Stone The Crows


Tom Bishop knows something is happening. But when The Horror begins, it will be too late for everyone else.

The crows outside Bishop’s flat have destroyed the morning birdsong. A vicious, aggressive black cloud of razor-sharp beaks and talons begin to taunt then attack him, a stark warning that the delicate fabric of daily life in the commonsense world is about to be altered forever.

The woman, the Japanese assassin, is pursuing him through the snaking dark streets of London. No matter how hard he tries to shake her off, she is always there waiting for him like a spectre. Is she some kind of shape-shifter morphing into familiar surroundings, lulling him into some false sense of security before she attacks him again? What does she want? Why him? But she is only a small fragment of this apocalyptic puzzle.

He knew they existed. The Inorganics. Flickering around him, as if on the extreme border of his consciousness, corporeally invisible, Bishop felt their presence as strongly as any worldly creature. It was as if energy had seeped into his existence and acquired a predatory soul. He knew some Inorganics could be harmful, but through his training he could defend himself  so far.

Roulla Mavromati, the enigmatic woman he meets one day on the train, craves his knowledge. But these will not be the lessons found in any university surrounded by the leafy comfort of academia. She will be pushed to the very edge of pleasure and pain to discover they spring from the same source. As her thirst for Heaven and Hell intensifies, Bishop has to find new extremes where the boundaries of flesh and consciousness dissolve. Roulla possesses a power Bishop has never encountered in any woman he has known. Unleashed, the potential could be devastating. As Roulla excels in her studies, Tom Bishop realises this is the woman he was always destined to meet and that these are not merely games of master and slave but a frightening prelude of what is to come.

Then it begins

It is during one of the many conversations with another resident of the house, his philosophical sparring partner, the Red Yank, an out-of-work actor with a passion for classical music, pipes and women. His flat is cluttered with chaotic displays of his theatre and film work, and he shares it with the love of his life, a politically incorrect parrot called Louie.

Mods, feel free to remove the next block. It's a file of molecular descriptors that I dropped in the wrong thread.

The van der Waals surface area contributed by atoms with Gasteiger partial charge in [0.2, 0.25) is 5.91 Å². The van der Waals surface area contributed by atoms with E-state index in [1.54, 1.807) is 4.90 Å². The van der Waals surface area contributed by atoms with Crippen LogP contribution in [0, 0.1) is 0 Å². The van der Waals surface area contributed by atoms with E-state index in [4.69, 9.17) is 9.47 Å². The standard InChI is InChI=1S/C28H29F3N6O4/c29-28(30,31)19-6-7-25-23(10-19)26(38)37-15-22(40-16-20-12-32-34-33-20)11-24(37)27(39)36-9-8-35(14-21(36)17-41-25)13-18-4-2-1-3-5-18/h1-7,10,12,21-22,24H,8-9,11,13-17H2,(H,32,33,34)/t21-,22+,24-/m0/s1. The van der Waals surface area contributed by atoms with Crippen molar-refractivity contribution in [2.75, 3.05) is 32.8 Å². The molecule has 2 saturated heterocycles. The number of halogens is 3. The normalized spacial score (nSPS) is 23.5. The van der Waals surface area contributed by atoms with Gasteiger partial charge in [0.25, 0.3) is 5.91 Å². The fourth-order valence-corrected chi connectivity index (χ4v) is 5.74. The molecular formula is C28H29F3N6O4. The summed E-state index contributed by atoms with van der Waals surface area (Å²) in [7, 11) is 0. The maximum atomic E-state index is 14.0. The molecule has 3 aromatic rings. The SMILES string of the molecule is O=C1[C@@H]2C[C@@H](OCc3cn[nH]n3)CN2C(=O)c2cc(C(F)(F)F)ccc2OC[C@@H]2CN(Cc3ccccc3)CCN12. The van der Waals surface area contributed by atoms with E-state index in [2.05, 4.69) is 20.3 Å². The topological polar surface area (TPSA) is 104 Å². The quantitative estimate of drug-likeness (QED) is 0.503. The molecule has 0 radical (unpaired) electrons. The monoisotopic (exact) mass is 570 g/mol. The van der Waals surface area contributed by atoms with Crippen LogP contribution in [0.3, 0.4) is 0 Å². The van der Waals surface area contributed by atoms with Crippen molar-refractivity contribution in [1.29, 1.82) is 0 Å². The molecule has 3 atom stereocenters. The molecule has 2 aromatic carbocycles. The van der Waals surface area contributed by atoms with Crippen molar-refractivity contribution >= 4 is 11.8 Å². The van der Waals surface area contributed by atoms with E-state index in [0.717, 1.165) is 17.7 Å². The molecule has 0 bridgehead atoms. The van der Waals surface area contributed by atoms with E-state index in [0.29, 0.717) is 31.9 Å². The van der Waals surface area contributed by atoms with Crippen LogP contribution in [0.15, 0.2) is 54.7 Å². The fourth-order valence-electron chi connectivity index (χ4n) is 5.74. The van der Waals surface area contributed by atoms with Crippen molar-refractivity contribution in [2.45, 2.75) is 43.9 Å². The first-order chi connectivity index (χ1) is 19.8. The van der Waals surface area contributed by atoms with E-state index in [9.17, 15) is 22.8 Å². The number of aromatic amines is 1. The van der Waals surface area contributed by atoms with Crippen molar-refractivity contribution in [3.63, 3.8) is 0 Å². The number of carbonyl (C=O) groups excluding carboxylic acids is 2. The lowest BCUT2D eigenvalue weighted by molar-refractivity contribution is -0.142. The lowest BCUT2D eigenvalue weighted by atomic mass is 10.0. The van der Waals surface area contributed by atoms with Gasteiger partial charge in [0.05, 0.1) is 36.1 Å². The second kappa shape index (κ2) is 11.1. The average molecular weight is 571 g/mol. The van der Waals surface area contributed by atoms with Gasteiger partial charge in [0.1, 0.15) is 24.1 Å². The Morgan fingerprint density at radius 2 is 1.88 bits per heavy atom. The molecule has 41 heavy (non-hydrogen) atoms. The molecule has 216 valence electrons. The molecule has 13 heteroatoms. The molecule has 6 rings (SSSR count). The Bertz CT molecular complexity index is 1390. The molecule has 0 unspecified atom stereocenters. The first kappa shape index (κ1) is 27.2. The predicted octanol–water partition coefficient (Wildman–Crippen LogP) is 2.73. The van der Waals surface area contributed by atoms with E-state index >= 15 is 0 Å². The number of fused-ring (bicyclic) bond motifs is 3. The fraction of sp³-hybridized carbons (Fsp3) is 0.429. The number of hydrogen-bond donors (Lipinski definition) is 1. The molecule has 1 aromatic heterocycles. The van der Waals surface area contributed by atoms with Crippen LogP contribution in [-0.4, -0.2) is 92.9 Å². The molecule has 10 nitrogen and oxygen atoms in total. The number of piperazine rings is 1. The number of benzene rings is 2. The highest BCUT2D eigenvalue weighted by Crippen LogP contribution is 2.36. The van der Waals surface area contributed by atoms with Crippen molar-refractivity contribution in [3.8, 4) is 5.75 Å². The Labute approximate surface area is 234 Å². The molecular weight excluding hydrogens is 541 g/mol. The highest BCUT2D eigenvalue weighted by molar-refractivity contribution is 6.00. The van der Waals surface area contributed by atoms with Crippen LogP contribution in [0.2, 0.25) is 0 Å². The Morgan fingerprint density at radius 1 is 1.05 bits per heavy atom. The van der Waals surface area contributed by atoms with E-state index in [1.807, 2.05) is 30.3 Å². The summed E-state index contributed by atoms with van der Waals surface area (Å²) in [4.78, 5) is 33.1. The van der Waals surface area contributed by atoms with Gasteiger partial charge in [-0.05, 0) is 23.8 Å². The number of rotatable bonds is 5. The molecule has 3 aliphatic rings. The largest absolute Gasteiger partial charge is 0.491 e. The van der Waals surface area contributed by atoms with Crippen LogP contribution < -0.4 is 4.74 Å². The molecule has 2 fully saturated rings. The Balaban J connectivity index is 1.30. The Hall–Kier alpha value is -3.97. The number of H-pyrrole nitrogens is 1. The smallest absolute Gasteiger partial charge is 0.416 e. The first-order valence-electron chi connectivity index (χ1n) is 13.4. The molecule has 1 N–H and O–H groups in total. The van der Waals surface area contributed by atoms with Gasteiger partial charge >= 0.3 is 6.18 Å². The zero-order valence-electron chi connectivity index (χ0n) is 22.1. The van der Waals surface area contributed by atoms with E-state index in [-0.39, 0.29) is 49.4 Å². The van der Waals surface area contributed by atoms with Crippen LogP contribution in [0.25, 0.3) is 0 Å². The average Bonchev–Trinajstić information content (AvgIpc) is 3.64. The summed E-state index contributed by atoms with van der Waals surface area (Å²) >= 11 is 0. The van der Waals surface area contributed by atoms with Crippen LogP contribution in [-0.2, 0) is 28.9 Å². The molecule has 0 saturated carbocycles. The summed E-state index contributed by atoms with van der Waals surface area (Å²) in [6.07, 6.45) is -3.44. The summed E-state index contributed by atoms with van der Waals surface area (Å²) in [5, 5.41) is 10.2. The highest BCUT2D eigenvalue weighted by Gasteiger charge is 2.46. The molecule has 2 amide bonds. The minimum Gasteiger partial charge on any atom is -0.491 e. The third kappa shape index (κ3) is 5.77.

At first it seems like a simple car accident in the street outside with the two drivers in an angry stand off  maybe an exchange of blame, then insurance details? An axe swings, bullets spray from a gun and a man lies dying on the floor. A hate-fuelled mob floods the neighbourhood charged with insanity and chaos as Bishop and the Red Yank unbelievingly crane their heads out of the window to watch as the police, outnumbered and helpless, disappear beneath a tidal wave of blood and anarchy. It could be the beginnings of a long overdue revolution. But this is what Bishop has always known. The Horror had begun.

The landscape has dramatically changed overnight. Dismembered corpses hang from trees, the dead litter the streets as the crows and rats feast on the banquet. At first it seems that the only living creatures are the crows. Patrolled by armed guards, huge razor wire pens have been constructed. Inside, a new breed of animal is being broken in and conditioned to obey their new masters. Naked and dehumanised, the filthy rich, the ex-rulers of the people and the upper echelon, have become the primary fuel as they pull the new order around in makeshift chariots. Whipped into a pulverising subservience, these scarred and tattered people scream out for a system that has crumbled into the bloody filth and human detritus of stinking London streets.

Animals with reborn primal savagery hunt in packs, tearing apart anything in their path and adding to the growing carnage. The Horror is engulfing everything, not just people. The earth is in revolt.

Tom Bishop and the Red Yank find to their amazement they can walk around without drawing attention to themselves while watching the blasphemy of deconstructed humanity at their leisure. But the crows see them. The crows always see them, and the crows haven’t forgotten.